The movie has its own questions. Some of which… the fundamental questions that the film poses, it does answer. When I wrote this – I knew there was going to be a trilogy [of books] but I hadn’t read the other two books. They hadn’t been written so I saw this as a contained thing. I tend to think of stories as contained things, not necessarily requiring further stories. The novel, though, was written very consciously as the first part. It’s a short novel. Jeff very clearly had the intention that he would be unfolding the story as it went along. I had the intention of completing the story.
In truth, the two subsequent novels in the ’Southern Reach trilogy’ as the saga is known, Authority and Acceptance, lack the raw strangeness of Annihilation. They admittedly tell very different stories with different characters, expanding the world around Area X to weave a broader picture, but Garland manages to successfully make his cinematic adaptation feel like a closed book. One story. A tale which he takes thematic ideas from more than direct elements. The basic structure of the movie is the same as in VanderMeer’s book, but the journey diverges along the way until we reach a conclusion which is fundamentally different than the one the author wrote. Without giving anything away, it’s a sacrifice the story almost certainly had to make to service a visual medium.
Garland consciously ensures the beating heart of the story about Lena, our biologist (played with impressive anguished restraint by Natalie Portman), concerns her husband Kane (Oscar Isaac, popping up again in a small but crucial role), a former soldier who entered Area X a year ago and disappeared, whose return sends Lena down that aforementioned rabbit hole into this bizarre phenomenon. The book has the fate of her husband as central to the Biologist’s psychology and Garland uses that as his emotional component in a film which is all about the deconstruction of emotion and self.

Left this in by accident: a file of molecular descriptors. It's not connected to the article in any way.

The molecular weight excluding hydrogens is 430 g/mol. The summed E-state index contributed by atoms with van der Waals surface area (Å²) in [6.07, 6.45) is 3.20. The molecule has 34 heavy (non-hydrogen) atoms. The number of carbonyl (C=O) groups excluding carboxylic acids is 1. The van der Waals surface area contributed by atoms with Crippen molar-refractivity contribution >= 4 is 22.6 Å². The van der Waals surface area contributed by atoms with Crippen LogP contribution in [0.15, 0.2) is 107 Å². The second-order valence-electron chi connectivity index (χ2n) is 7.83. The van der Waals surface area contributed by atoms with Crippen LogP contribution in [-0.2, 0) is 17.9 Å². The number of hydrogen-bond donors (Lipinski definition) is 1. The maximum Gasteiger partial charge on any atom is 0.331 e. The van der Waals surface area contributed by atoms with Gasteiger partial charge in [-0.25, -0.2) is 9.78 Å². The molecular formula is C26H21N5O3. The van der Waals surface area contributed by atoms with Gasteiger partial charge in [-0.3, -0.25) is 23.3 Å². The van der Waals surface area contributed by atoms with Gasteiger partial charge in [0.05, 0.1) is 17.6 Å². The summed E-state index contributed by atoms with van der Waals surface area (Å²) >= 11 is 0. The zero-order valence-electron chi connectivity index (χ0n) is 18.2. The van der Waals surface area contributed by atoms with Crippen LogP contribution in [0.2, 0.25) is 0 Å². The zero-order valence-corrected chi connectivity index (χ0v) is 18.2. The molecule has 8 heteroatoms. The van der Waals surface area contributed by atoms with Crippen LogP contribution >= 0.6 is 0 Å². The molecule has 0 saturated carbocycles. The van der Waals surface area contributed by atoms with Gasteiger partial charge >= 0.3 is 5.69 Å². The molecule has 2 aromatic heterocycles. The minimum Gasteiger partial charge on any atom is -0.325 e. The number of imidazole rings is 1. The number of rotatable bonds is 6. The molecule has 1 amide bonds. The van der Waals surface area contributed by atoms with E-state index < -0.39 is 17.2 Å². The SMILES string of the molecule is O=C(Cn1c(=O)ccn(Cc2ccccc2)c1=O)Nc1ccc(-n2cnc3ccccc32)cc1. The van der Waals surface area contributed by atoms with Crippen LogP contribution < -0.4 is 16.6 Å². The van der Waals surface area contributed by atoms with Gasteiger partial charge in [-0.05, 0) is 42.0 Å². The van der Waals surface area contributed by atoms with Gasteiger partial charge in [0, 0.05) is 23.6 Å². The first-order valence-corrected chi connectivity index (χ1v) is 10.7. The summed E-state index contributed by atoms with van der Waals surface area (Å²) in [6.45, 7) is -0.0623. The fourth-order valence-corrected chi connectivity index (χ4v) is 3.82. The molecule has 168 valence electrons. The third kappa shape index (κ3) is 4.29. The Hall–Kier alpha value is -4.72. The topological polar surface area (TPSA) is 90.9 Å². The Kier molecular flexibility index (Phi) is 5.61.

Thematically, Garland takes from Annihilation the broader allegory of Area X: as human beings, we have an inherent, perhaps genetic tendency to annihilate ourselves:
Everybody appears to be self-destructive. Some people are very obviously self-destructive because they’re addicted to heroin or alcohol or they act in a psychotic way or whatever, and they offer their self-destruction to you. Other people are very comfortable in their own skin, and they’ve got a fantastic job and a fantastic life and everything seems to be bulletproof. They feel like they’ve sort of cracked something about life. But then when you get to know them, you discover odd bits of self-destruction, which then become significant bits of self-destruction. It was the universality of it, that even the people who’d cracked it all had not cracked it all. And then I started trying to think – Where does it come from? Why is it that you have a really good marriage and you dismantle it? Why do you have a really good friendship and you dismantle it? Why do you have a really good job and you dismantle it? Whatever it happens to be. And the film essentially presents that question and an answer to that question by inference. To me, that is what it’s about.